Women considered to be at high risk for developing breast cancer can take steps to protect their health and catch the disease early, when the chances of curing the disease are greatest. “The majority of cases of breast cancer are not genetic,” said Sunny Mitchell, MD, Medical Director of The Breast Center at Montefiore Nyack Hospital. “But there are some factors that may indicate an increased risk of breast cancer. Talk to your doctor about whether you are at increased risk yourself, and what you can do to reduce your risk.”
Factors that are known to increase the risk of breast cancer include:
- Genetic mutations. Inherited changes (mutations) to certain genes, such as BRCA1 and BRCA2. Women who have inherited these genetic changes are at higher risk of breast and ovarian cancer. If you are of Ashkenazi Jewish descent, you may have a higher risk for a BRCA gene mutation.
- Having dense breasts. Dense breasts have more connective tissue than fatty tissue, which can sometimes make it hard to see tumors on a mammogram. Women with dense breasts may need additional breast imaging to better visualize the breast tissue.
- Personal history of breast cancer. Women who have had breast cancer may be considered higher risk than women who have not.
- Family history of breast cancer. A woman’s risk for breast cancer may be is higher if she has a mother, sister, or daughter (first-degree relative) or multiple family members on either her mother’s or father’s side of the family who have had breast cancer. Having a first-degree male relative with breast cancer may also raise a woman’s risk.
- Previous treatment using radiation therapy. Women who had radiation therapy to the chest or breasts (like for treatment of Hodgkin’s lymphoma) before age 30 may have a higher risk of getting breast cancer later in life.
A woman may be considered at high risk of breast cancer either because of one specific factor, or a combination of factors working together.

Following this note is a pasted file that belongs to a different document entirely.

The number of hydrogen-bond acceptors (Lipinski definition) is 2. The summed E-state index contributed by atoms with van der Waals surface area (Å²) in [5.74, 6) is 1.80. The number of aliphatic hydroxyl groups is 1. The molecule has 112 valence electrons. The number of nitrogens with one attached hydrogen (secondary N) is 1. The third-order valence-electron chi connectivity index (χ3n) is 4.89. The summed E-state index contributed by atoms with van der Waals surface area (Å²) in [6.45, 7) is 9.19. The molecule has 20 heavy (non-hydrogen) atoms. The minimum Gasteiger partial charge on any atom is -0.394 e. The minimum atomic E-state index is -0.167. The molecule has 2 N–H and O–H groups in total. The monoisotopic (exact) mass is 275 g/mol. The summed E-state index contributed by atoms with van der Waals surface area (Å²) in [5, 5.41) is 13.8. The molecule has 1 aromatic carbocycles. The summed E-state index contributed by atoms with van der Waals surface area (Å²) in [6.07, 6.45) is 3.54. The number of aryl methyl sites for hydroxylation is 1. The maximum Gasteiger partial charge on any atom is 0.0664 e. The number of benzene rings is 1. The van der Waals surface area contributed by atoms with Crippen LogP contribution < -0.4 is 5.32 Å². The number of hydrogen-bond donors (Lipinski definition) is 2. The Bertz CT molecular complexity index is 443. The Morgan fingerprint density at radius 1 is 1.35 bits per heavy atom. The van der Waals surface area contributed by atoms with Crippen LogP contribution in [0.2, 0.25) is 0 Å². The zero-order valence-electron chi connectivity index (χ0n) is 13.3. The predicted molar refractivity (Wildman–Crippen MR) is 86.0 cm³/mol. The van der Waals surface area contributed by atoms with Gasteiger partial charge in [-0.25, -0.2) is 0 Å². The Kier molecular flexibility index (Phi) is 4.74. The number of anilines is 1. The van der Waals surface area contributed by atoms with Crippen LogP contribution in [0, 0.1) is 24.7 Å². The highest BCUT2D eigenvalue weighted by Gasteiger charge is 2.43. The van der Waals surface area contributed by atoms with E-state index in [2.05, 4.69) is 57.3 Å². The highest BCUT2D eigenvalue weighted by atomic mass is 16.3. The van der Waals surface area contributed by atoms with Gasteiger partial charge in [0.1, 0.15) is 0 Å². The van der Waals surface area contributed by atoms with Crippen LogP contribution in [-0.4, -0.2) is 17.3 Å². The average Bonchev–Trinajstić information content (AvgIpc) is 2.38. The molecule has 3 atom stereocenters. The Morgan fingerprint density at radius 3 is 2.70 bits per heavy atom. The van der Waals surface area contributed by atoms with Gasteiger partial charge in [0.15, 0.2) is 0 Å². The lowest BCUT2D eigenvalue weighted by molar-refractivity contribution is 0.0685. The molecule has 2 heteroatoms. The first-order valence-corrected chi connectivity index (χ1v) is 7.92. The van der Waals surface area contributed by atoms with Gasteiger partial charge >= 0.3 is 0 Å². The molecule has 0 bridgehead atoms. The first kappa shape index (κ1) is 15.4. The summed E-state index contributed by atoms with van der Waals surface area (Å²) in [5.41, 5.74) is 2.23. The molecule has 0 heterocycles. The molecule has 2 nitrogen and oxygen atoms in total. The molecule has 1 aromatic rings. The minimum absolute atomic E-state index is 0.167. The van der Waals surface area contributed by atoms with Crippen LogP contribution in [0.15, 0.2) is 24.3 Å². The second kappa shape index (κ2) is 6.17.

Screening for High-Risk Women
Women who are at high risk of breast cancer are generally advised to start screening earlier, and be tested more often, than women with standard risk. Their doctor may recommend a combination of screening methods. These can include a mammogram, ultrasound, and breast MRI. “We recommend women at high risk of breast cancer have a clinical breast exam twice a year, and have regular screening,” Dr. Mitchell said. “A 3-D mammogram is the gold standard for breast cancer screening. Ultrasound can be a good supplement, especially for women with dense breasts.”
While a breast MRI is not recommended as a routine screening tool for all women, it may be recommended for screening women who are at high risk for breast cancer, usually due to a strong family history and/or a mutation in genes such as BRCA1 or BRCA2.
Some women at very high risk for breast cancer choose to have a mastectomy (removal of the breast tissue under the skin). Some women with a BRCA genetic mutation may also decide to have surgery that removes the ovaries and fallopian tubes, called a salpingo-oophorectomy.
Another option for women with very high breast cancer risk is to take medication that blocks or decreases estrogen in your body such as tamoxifen, raloxifene, or aromatase inhibitors (such as anastrozole and exemestane). These drugs are associated with a decreased risk of breast cancer.
Dr. Mitchell advises all women—including those with a high risk of breast cancer—to take steps to reduce their breast cancer risk, such as eating a well-balanced nutritious diet, and getting regular exercise. “I tell my patients to decrease or eliminate fried food, increase fruits and vegetables, include healthy fats (such as those found in fish, avocados and nuts), in their diet, and avoid excess alcohol,” she said.
She recommends women who may be at increased risk for breast cancer see a genetic counselor for a risk assessment. “Once you have an understanding of your personal risk of breast cancer, you can work with your doctor to choose a risk reduction strategy,” she said.